In a world of nearly eight billion people, and growing, we often have to wait our turn.
On a Tokyo runway, our jet backs away from its boarding dock, follows air traffic control orders, gets in line with a string of jumbo jets to take off for Manilla.
Thousands of planes land and take off from major international airports, 24/7, and behind technology is people making quick decisions that try to keep us safe.
From the air,at night, there are huge spaces of darkness all around us, then darkness with scattered lights, then, as we close on Manilla, millions of lights for millions of people. From space, astronauts can see continents, the Amazon,the Grand Canyon, the Himalayas. At night they can see large metropolitan cities sparkling and know that home is down there when they get back and someone has left the lights on for them and is planning a ticker tape parade.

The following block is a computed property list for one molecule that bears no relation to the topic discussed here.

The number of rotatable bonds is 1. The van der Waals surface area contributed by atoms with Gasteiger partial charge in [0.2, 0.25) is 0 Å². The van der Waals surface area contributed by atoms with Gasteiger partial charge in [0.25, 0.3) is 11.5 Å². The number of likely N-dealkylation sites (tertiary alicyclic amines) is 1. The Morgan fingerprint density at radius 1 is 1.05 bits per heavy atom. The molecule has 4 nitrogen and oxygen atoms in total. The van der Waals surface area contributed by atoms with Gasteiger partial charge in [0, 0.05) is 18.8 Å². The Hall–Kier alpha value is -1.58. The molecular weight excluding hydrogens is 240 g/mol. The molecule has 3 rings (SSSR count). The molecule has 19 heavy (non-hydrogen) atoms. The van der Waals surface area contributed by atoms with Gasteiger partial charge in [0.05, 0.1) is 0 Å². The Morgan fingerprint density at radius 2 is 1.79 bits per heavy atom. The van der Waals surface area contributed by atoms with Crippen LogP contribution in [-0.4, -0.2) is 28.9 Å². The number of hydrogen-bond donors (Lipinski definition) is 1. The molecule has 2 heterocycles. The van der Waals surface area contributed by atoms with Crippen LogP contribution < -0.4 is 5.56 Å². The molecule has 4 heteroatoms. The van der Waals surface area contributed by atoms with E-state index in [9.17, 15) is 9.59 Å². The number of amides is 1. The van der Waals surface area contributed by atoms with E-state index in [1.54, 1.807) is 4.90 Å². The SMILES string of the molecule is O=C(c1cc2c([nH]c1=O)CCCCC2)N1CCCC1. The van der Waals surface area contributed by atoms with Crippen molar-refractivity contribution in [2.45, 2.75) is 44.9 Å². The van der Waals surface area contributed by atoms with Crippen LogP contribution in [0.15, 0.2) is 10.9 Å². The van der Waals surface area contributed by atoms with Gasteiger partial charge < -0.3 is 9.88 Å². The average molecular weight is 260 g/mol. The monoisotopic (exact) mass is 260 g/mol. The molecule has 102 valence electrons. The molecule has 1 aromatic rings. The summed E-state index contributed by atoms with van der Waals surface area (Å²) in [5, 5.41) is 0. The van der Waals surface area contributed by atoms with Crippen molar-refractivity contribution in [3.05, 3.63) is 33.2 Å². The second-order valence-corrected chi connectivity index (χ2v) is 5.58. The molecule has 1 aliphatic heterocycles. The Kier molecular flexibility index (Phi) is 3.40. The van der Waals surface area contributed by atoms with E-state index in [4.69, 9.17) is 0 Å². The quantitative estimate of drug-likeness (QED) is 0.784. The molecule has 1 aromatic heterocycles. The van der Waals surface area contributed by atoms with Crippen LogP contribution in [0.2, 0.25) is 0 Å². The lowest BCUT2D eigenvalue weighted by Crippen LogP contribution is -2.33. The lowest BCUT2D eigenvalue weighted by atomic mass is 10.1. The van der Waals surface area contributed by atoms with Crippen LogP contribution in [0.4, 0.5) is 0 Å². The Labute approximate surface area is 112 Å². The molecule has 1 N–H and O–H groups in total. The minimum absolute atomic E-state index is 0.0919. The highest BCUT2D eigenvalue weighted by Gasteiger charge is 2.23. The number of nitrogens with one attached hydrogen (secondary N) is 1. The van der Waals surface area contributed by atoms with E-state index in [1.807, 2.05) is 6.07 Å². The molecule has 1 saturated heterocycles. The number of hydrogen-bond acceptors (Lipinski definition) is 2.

The things I know about the Philippines are that in World War 2 men died in jungles up to their knees in mud, banana trees cut in half by bullets and coconut trees sent up in flames. The islands are rural and poor and wicker chairs on Uncle Steve’s front porch were made here. Most shells in gift shops come from the Philippine archipelago.
When Ali met Foreman, Manilla was put on the map.
Tonight, the third leg of this flight is finished and the Philippines turn real. You never know a place till you have been there.
You never know people till you spend time with them.